Murphy uses Summit for NJ Transit executive order backdrop

Photo by Jenny Goldberg
Gov. Phil Murphy used the Summit train station on Jan. 22 as a stage to make his announcement issuing an executive order to audit NJ Transit.

SUMMIT, NJ — Jose Molina is a commuter who often meets with delays while taking the 10:27 a.m. train out of Summit. However, he seemed hopeful that Gov. Phil Murphy’s recent executive order would shorten his wait time.

With the hustle and bustle of the Summit Train Station as a backdrop, Murphy signed an executive order to audit NJ Transit on Monday, Jan. 22.
“I pledged during the campaign that I would call for this audit, and today we are delivering,” Murphy told those in attendance. “If we are to make this system work again for the hundreds of thousands of daily riders who rely on NJ Transit for work, and to go about their days, we must begin here and now.”

The audit will include a critical review of NJ Transit funding, leadership structure, personnel hiring and customer service.
It will also evaluate its relationship with Amtrak and the implementation of positive train control technology — a system that requires a conductor’s attention for the train to operate. Some have speculated it could have prevented the 2016 train crash at the Hoboken station that left one dead and injured 114 others.

While the Summit station provided a typical vista, it also symbolized the regular headaches NJ Transit riders experience along the Morris-Essex Line.

Murphy referred to the Amtrak track work that rerouted the Morris-Essex Line during summer 2017, when trains to New York Penn Station were diverted to Hoboken, leading to longer commutes.

“They suffered through that ‘summer of hell,’” Murphy said of the 3,000 Summit riders who daily board trains to New York City.
He claimed the state can’t continue with a system that has increased fares 36 percent in the past eight years while the customer experience has eroded.

In December, nearly 12 percent of rush hour trains along this line were late, he said.
Despite the declining experience, it was not until the 2017 gubernatorial election that discussions about fixing NJ Transit became the subject of both local and state political debates.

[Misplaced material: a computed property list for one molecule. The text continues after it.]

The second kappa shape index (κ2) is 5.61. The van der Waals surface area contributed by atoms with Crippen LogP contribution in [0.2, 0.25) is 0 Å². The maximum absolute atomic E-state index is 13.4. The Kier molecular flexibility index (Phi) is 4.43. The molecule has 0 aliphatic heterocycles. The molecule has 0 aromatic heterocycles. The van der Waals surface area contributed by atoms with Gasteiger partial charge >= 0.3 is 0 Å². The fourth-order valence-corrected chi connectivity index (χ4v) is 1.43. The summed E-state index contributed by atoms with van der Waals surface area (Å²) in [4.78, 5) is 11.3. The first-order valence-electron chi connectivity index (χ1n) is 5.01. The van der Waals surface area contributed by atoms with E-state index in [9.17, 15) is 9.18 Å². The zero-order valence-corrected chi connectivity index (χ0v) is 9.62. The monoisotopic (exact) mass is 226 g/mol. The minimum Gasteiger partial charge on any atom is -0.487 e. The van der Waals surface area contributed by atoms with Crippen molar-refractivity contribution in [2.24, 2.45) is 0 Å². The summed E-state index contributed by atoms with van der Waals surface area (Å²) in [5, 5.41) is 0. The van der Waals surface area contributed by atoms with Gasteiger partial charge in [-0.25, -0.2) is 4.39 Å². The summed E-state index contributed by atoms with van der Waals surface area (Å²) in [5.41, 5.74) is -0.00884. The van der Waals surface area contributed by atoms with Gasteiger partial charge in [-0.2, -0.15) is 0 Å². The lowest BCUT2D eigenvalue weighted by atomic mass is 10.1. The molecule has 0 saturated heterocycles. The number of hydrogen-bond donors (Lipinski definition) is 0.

“The issue has taken center stage because our commuters have hit their breaking point,” Dan Bryan, Murphy’s press secretary, told LocalSource in a Jan. 26 email. “Governor Murphy has made it clear that this cannot continue.”

Bryan told LocalSource that “NJ Transit needs to rebuild in order to become a reliable, world-class transportation agency and the governor is committed to making that goal a reality.”

When asked when the audit will be complete and where the results will be published, Bryan responded that the audit “will be completed as expeditiously as possible.”

“I believe that this is a strong first step to address the serious ineffectiveness of NJ Transit,” Summit Mayor Nora Radest told LocalSource. “Infrastructure issues and inefficiencies continue to have a negative impact on Summit residents.”

Radest was among several politicians attending Murphy’s press conference, including: state Senate Majority Leader Loretta Weinberg, state Senate Minority Leader Tom Kean Jr., state Assemblyman John McKeon and Assemblywoman Nancy Munoz. NJ Transit spokesman Jim Smith told LocalSource in an email on Jan. 25 that the Morris-Essex Line carries 59,500 passengers during the average work week.
When asked to comment on Murphy’s executive order, Smith did not respond before press time this week.

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